When Migraine Starts or Stays in Your Neck


Neck pain can be one of the most dreaded symptoms for those of us with migraine. For some, the arrival of neck pain marks the beginning of an attack; for others, it seems like there is always some degree of neck pain. It raises questions: Is the tense, sore neck a trigger for an attack? Is it a sign that an attack is already underway?

How do we know if there’s a structural component causing our pain?

Dr. Sait Ashina, MD, is an assistant professor of neurology and anesthesia at Harvard Medical School, as well as the director of the Comprehensive Headache Center at Beth Israel Deaconess Medical Center in Boston. He is a prolific researcher and is board certified in neurology and headache medicine.


How prevalent is neck pain for those with migraine?

Dr. Ashina:
Neck pain can be independent of migraine or it could be part of it. When it’s part of an attack, it can occur prior to its onset, during the headache itself, or may happen in the postdrome phase after the attack. There are studies showing that up to 70% of people with migraine report neck pain during their attack, while 48% describe neck pain beforehand. There are also conditions that are common with migraine that may result in neck pain, such as rheumatoid arthritis, herniated disc, arthritis in the neck or spine, fibromyalgia, concussion, whiplash injury, and, rarely, Ehlers-Danlos syndrome and hypermobility. All those conditions are very common in patients with migraine.
How do we know whether neck pain is a symptom of the attack, if it’s the trigger, or something else?
Dr. Ashina: What some think are triggers of a migraine attack are not really triggers, but symptoms of the prodromal phase of a migraine that happens before the actual attack occurs. Migraine has many symptoms, such as the headache itself, light and sound sensitivity, or nausea, all of which can respond to treatment. These treatments can also improve neck stiffness and pain. In terms of other conditions, there is cervicogenic headache, which is a secondary headache, in contrast to migraine, where the headache is a primary symptom. It’s a condition caused by a cervical spine problem or its bony component—a disc or tissue elements, and is usually accompanied by neck pain. Occipital neuralgia is another distinct headache condition involving the occipital nerves that run from the top of the spinal cord and through the skull. If injured or inflamed, a person with occipital neuralgia usually feels the pain in the back of the head and the base of the skull. The diagnostic criteria of the International Headache Society can help to distinguish between these different types of headaches. It’s essential to get the correct medical diagnosis.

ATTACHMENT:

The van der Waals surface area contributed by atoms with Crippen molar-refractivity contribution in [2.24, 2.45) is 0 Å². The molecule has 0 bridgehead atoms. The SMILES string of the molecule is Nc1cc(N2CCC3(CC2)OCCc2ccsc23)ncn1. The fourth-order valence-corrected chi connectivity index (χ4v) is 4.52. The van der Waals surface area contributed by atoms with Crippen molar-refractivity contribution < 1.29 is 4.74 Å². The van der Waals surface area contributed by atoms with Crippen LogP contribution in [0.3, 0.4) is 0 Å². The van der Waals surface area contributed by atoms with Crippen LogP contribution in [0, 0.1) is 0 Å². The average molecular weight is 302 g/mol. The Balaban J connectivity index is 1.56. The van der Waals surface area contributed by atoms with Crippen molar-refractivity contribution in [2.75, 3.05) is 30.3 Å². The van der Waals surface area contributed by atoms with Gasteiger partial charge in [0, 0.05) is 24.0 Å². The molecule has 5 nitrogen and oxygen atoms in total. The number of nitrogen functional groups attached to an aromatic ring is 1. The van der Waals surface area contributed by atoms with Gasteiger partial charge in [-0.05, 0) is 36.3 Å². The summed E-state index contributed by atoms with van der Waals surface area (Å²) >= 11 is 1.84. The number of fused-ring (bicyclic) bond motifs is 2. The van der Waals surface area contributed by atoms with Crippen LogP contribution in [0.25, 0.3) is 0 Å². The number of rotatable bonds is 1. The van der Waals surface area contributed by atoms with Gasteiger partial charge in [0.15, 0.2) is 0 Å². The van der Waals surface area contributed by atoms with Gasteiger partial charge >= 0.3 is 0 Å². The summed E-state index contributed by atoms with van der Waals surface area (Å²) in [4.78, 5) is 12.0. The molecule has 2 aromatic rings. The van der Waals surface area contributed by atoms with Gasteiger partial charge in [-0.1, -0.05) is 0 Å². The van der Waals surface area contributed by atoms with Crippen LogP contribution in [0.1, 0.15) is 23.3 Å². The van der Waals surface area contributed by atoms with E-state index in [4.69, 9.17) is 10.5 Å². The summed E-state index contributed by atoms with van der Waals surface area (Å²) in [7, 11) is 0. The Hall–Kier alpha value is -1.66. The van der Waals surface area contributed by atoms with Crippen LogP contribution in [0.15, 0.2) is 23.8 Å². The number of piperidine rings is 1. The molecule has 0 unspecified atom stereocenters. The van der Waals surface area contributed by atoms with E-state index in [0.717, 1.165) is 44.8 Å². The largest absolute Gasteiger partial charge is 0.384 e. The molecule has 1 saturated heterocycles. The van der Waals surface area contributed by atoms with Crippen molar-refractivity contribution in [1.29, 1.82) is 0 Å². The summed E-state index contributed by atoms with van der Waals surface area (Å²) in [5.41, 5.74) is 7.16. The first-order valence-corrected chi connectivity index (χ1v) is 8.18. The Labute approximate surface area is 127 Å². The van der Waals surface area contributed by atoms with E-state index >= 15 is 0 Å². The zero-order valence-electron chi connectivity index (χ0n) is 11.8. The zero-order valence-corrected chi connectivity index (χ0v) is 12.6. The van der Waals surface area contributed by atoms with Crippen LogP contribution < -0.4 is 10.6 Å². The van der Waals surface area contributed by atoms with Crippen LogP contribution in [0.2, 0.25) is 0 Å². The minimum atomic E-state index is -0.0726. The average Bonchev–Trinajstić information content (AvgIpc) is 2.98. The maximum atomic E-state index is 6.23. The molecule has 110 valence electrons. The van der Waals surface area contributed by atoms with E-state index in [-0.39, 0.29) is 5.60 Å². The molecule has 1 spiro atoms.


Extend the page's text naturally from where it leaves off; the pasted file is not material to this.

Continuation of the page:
How might the neck be treated if it’s aggravating or triggering migraine attacks?
Dr. Ashina: There are different treatments, such as physical therapy and massage, and self-care measures like applying hot or cold packs. There are trigger point injections, which are nerve blocks. If there are more structural problems in the cervical spine, like disc herniations or arthritis, then epidural steroid injections, facet joint blocks, and radiofrequency ablations, which use heat generated by radio waves to target specific nerves and temporarily turn off their ability to send pain signals. Some respond to acupuncture, acupressure and dry needling. Weight loss can help neck pain. Finally, many pain psychologists work with biofeedback, behavioral therapy, relaxation techniques, and meditation. In worst cases, surgeries can help the neck pain, as well.
Watch the full interview for answers to:

How prevalent is neck pain for those with migraine?What is the trigeminal cervical complex?What is the difference between primary and secondary headache?How do we know if neck pain is a symptom of a migraine attack or if it’s triggering the attack?What are trigger point injections?What is a cervicogenic headache?What is occipital neuralgia?How can we distinguish between occipital neuralgia and migraine with neck pain?Can Botox help relieve neck pain with migraine?How do we determine whether neck pain is a symptom of a migraine attack or caused by a structural or neurological issue apart from migraine?What types of imaging studies are done for neck pain?What are the treatments for neck pain that may be triggering a migraine attack?What is radiofrequency ablation (neurotomy)?How does posture affect the neck and migraine?Is it better to use heat or ice for neck pain?Which non-medical interventions are helpful for neck pain with migraine?
Watch Dr. Ashina’s interview preview here, or order it as part of the Migraine World Summit package from this page.